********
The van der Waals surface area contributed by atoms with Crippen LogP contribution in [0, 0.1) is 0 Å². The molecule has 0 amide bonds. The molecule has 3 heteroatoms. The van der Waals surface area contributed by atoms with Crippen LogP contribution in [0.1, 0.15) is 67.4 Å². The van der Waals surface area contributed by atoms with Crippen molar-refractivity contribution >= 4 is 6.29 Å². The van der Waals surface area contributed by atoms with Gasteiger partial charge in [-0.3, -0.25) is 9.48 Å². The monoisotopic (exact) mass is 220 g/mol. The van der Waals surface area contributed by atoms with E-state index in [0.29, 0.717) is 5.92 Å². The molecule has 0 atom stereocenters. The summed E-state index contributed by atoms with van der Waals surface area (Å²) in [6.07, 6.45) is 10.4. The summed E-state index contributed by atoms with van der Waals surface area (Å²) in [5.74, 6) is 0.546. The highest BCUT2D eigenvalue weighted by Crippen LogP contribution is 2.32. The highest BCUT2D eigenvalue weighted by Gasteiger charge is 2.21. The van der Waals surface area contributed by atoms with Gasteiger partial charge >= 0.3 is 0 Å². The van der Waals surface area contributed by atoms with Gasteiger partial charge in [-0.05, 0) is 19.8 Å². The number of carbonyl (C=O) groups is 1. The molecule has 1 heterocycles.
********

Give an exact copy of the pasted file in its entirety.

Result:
The van der Waals surface area contributed by atoms with Crippen LogP contribution in [0, 0.1) is 0 Å². The molecule has 0 amide bonds. The molecule has 3 heteroatoms. The van der Waals surface area contributed by atoms with Crippen LogP contribution in [0.1, 0.15) is 67.4 Å². The van der Waals surface area contributed by atoms with Crippen molar-refractivity contribution >= 4 is 6.29 Å². The van der Waals surface area contributed by atoms with Gasteiger partial charge in [-0.3, -0.25) is 9.48 Å². The monoisotopic (exact) mass is 220 g/mol. The van der Waals surface area contributed by atoms with E-state index in [0.29, 0.717) is 5.92 Å². The molecule has 0 atom stereocenters. The summed E-state index contributed by atoms with van der Waals surface area (Å²) in [6.07, 6.45) is 10.4. The summed E-state index contributed by atoms with van der Waals surface area (Å²) in [5.74, 6) is 0.546. The highest BCUT2D eigenvalue weighted by Crippen LogP contribution is 2.32. The highest BCUT2D eigenvalue weighted by Gasteiger charge is 2.21. The van der Waals surface area contributed by atoms with Gasteiger partial charge >= 0.3 is 0 Å². The van der Waals surface area contributed by atoms with Gasteiger partial charge in [-0.05, 0) is 19.8 Å². The number of carbonyl (C=O) groups is 1. The molecule has 1 heterocycles.